In recent years in the U.S., compounding pharmacies and some mail-order supplement retailers have begun selling tryptophan to the general public. Tryptophan has also remained on the market as a prescription drug (Tryptan), which some psychiatrists continue to prescribe, particularly as an augmenting agent for people who are unresponsive to antidepressant drugs.[How to reference and link to summary or text]

Turkey meat and drowsinessEdit

One widely-held belief is that heavy consumption of turkey meat (as for example in a Thanksgiving feast) results in drowsiness, which has been attributed to high levels of tryptophan contained in turkey.[45][46][47] While turkey does contain high levels of tryptophan, the amount is comparable to that contained in most other meats.[14] Furthermore, postprandial Thanksgiving sedation may have more to do with what is consumed along with the turkey, in particular carbohydrates, rather than the turkey itself.

It has been demonstrated in both animal models[48] and in humans[49][50][51] that ingestion of a meal rich in carbohydrates triggers release of insulin. Insulin in turn stimulates the uptake of large neutral branched-chain amino acids (LNAA) but not tryptophan (trp) into muscle, increasing the ratio of trp to LNAA in the blood stream. The resulting increased ratio of tryptophan to large neutral amino acids in the blood reduces competition with other amino acids for the large neutral amino acid transporter protein for uptake of tryptophan across the blood-brain barrier into the central nervous system (CNS).[52][53] Once inside the CNS, tryptophan is converted into serotonin in the raphe nuclei by the normal enzymatic pathway.[48][50] The resultant serotonin is further metabolised into melatonin by the pineal gland.[9] Hence, these data suggest that "feast-induced drowsiness," and in particular, the common American post-Thanksgiving dinner drowsiness, may be the result of a heavy meal rich in carbohydrates which, via an indirect mechanism, increases the production of sleep-promoting serotonin and melatonin in the brain.[48][49][50][51]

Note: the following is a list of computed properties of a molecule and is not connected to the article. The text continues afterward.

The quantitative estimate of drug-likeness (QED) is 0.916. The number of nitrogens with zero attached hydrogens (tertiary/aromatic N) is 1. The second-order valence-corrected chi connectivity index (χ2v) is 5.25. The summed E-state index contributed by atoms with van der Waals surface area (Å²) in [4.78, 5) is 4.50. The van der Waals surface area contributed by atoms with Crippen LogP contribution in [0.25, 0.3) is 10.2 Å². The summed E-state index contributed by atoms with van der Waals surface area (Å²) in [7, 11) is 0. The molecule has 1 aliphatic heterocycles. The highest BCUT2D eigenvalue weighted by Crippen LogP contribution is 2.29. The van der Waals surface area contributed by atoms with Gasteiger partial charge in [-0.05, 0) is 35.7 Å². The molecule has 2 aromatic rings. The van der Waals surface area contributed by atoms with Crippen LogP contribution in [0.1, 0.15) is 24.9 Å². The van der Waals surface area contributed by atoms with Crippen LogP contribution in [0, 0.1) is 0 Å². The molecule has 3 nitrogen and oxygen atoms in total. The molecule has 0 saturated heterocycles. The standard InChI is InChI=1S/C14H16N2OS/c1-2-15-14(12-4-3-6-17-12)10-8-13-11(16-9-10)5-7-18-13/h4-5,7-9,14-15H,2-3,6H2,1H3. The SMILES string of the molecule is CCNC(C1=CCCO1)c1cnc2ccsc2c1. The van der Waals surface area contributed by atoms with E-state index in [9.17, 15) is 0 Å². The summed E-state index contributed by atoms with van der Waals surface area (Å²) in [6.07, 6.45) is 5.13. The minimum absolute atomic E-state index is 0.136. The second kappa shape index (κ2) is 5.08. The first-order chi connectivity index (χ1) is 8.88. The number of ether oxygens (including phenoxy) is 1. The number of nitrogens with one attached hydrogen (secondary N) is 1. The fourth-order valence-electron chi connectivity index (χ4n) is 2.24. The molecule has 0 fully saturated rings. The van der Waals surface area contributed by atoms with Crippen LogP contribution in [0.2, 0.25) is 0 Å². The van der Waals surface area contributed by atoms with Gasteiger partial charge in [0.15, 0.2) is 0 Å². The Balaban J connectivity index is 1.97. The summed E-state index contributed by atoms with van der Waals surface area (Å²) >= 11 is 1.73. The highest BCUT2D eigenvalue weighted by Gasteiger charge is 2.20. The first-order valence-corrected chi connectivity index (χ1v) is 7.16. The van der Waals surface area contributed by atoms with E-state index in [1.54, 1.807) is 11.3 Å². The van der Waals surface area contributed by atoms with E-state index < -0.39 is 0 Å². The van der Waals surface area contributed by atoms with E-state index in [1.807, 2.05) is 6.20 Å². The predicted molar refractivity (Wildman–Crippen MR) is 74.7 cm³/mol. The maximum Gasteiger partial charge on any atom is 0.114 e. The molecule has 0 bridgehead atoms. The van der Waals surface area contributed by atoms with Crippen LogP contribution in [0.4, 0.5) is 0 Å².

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[[Category:Serotonin precursors]